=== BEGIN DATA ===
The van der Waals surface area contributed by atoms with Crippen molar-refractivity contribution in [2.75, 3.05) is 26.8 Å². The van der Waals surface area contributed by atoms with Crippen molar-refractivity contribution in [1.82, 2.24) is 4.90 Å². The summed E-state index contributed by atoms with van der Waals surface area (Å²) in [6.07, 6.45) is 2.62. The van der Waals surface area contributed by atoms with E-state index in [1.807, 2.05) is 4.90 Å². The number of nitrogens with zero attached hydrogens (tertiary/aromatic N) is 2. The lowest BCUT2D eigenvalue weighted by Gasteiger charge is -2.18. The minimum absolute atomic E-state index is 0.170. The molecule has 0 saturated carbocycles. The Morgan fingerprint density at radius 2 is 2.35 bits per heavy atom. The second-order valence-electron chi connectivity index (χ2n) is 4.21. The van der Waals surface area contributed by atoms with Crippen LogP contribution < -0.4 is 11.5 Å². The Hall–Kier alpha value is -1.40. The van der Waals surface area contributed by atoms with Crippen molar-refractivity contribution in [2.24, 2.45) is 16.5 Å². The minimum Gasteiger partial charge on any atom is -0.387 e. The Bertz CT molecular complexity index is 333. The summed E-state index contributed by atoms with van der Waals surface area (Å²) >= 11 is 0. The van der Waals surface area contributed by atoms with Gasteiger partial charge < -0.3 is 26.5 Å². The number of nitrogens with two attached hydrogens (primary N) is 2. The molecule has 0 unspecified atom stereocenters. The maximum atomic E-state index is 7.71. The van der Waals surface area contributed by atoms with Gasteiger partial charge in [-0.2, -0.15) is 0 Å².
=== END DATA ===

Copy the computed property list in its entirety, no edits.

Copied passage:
The van der Waals surface area contributed by atoms with Crippen molar-refractivity contribution in [2.75, 3.05) is 26.8 Å². The van der Waals surface area contributed by atoms with Crippen molar-refractivity contribution in [1.82, 2.24) is 4.90 Å². The summed E-state index contributed by atoms with van der Waals surface area (Å²) in [6.07, 6.45) is 2.62. The van der Waals surface area contributed by atoms with E-state index in [1.807, 2.05) is 4.90 Å². The number of nitrogens with zero attached hydrogens (tertiary/aromatic N) is 2. The lowest BCUT2D eigenvalue weighted by Gasteiger charge is -2.18. The minimum absolute atomic E-state index is 0.170. The molecule has 0 saturated carbocycles. The Morgan fingerprint density at radius 2 is 2.35 bits per heavy atom. The second-order valence-electron chi connectivity index (χ2n) is 4.21. The van der Waals surface area contributed by atoms with Crippen LogP contribution < -0.4 is 11.5 Å². The Hall–Kier alpha value is -1.40. The van der Waals surface area contributed by atoms with Crippen molar-refractivity contribution in [2.24, 2.45) is 16.5 Å². The minimum Gasteiger partial charge on any atom is -0.387 e. The Bertz CT molecular complexity index is 333. The summed E-state index contributed by atoms with van der Waals surface area (Å²) >= 11 is 0. The van der Waals surface area contributed by atoms with Gasteiger partial charge < -0.3 is 26.5 Å². The number of nitrogens with two attached hydrogens (primary N) is 2. The molecule has 0 unspecified atom stereocenters. The maximum atomic E-state index is 7.71. The van der Waals surface area contributed by atoms with Gasteiger partial charge in [-0.2, -0.15) is 0 Å².